Do online courses have as much value as their in-person counterparts?
Nino: "There are people I've never met and who still achieve fantastic results. One of my best students lives in Canada and follows my system in its entirety. Technically speaking, I coach remotely, and that works very well. I myself am also surprised by this. Initially, I was rather skeptical about online lessons. But as time passed, I have come to find that it works very well. You have a greater reach with these online courses all over the world. Not everyone has the luxury that we have in Belgium, the Netherlands , Germany or France, where there are many clubs within a close proximity. I currently have 56,000 followers on Facebook. With that in mind, I own what is presumably the most followed page in the world concerning a single working dog trainer. Others big names include Ivan Balabanov, Michael Ellis and Bart Bellon. The reason why I have more followers is the fact that I appeal to a wider audience."
We understand that you work with professor Marc Debisschop What is his role in your story?
Nino: "Marc has developed a tool to assess talents, and that tool has been scientifically validated. Marc is a pioneer in talent development and is also a dog athlete himself, as well as a fan of the IGP. My story concerns skill development and talents. Coincidentally, that was Marc’s core business. Marc quickly saw parallels between us. He analyzed my talent. Thanks to him, I learned for the first time what exactly my talents were. I didn't know that about myself. I did however know that I had a lot of passion and discipline.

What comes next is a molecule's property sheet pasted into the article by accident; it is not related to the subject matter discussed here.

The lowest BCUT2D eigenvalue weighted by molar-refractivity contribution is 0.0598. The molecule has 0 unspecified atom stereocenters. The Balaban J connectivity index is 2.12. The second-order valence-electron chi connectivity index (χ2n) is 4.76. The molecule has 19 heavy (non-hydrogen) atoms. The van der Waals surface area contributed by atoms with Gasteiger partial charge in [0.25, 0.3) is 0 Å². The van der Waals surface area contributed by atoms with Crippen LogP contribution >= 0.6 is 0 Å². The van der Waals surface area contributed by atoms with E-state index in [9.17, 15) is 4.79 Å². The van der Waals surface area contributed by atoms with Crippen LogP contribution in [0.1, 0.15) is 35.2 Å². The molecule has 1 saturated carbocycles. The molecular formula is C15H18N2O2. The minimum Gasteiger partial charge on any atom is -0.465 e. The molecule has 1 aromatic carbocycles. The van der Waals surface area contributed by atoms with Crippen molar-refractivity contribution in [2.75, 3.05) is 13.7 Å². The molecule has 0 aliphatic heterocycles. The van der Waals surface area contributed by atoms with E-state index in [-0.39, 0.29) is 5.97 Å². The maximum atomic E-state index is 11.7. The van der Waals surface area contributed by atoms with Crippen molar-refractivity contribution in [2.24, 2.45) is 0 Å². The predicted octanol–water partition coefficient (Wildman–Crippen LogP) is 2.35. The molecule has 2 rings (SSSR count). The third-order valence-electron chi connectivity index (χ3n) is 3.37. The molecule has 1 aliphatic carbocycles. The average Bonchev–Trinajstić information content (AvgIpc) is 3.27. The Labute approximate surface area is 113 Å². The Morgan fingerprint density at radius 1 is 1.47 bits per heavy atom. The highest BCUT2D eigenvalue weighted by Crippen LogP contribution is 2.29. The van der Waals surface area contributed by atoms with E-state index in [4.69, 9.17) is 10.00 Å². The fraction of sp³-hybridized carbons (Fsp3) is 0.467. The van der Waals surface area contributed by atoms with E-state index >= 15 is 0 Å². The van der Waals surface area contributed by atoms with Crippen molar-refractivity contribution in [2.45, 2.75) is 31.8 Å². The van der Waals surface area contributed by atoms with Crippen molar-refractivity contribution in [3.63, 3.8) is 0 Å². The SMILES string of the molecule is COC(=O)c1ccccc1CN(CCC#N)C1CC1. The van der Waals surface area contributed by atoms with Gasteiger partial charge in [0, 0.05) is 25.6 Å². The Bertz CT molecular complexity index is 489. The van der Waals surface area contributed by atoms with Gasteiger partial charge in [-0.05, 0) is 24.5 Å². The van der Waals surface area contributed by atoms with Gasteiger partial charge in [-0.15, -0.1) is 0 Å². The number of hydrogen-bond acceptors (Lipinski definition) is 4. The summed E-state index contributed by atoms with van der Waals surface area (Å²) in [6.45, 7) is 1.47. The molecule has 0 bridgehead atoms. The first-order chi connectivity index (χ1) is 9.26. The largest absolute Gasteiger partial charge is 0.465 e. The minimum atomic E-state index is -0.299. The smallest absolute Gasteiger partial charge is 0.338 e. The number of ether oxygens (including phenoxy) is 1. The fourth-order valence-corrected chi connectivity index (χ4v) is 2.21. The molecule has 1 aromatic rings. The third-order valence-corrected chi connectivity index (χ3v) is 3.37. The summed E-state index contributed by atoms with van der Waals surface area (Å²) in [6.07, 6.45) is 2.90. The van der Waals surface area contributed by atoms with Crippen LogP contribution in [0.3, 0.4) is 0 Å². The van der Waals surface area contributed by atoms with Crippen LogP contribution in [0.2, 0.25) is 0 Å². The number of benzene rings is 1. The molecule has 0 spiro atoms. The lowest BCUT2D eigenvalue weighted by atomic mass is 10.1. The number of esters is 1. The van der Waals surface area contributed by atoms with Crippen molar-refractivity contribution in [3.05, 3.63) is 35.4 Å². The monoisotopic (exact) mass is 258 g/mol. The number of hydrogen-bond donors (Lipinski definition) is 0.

Together we wrote STS Masterview. A program which Marc had already developed for professionals, students, kids and top athletes. Using Marc’s prior expertise, we developed an equivalent for trainers and dogs. I think it is quite a unique concept, really. We map the talents of the dog; you could say that we scan the dog, as it were. We then proceed to ‘scan’ the handler. That is actually Marc's expertise. We then determine whether there is a match. Based on the results, we create a comprehensive plan. We emphasize not on the weaknesses, but rather the strengths. That is a major influence that Marc had, and still has on my approach. Strengths give us energy, weaknesses deprive us of it.
Because of the latter, people can give up because a certain skill does not suit them, for example. And we want to avoid that. I think STSK9 is the first firm in the dog world to externally engage a consultant to provide such scientific support. Marc's psychometric instrument is the only scientifically validated instrument in the world that can decouple talent from energy. Talent is not necessarily something that gives you energy. That's a misconception."
‘Healthy minds live in healthy bodies’ seems to apply to dogs, too. What do you do to get and keep your dogs in peak shape?
Nino: "Exercise is the main competence, and to achieve that you need high-quality means to encourage the dog do what it needs to. You are what you eat, as they say. That is why I consciously choose DUCK frozen food. For the best possible results, you must choose the best available products. I am now sponsored by DUCK, but I have been feeding this food for much longer. Over the years, I have become acquainted with many different products. Well, DUCK makes a world of difference for me. there are still too many trainers who think they can succeed with cheap, less qualitative food".
Text: Axel Van der Borght
Photos: D. Sebastien - WPS oneshotK9, Nino Drowaert archive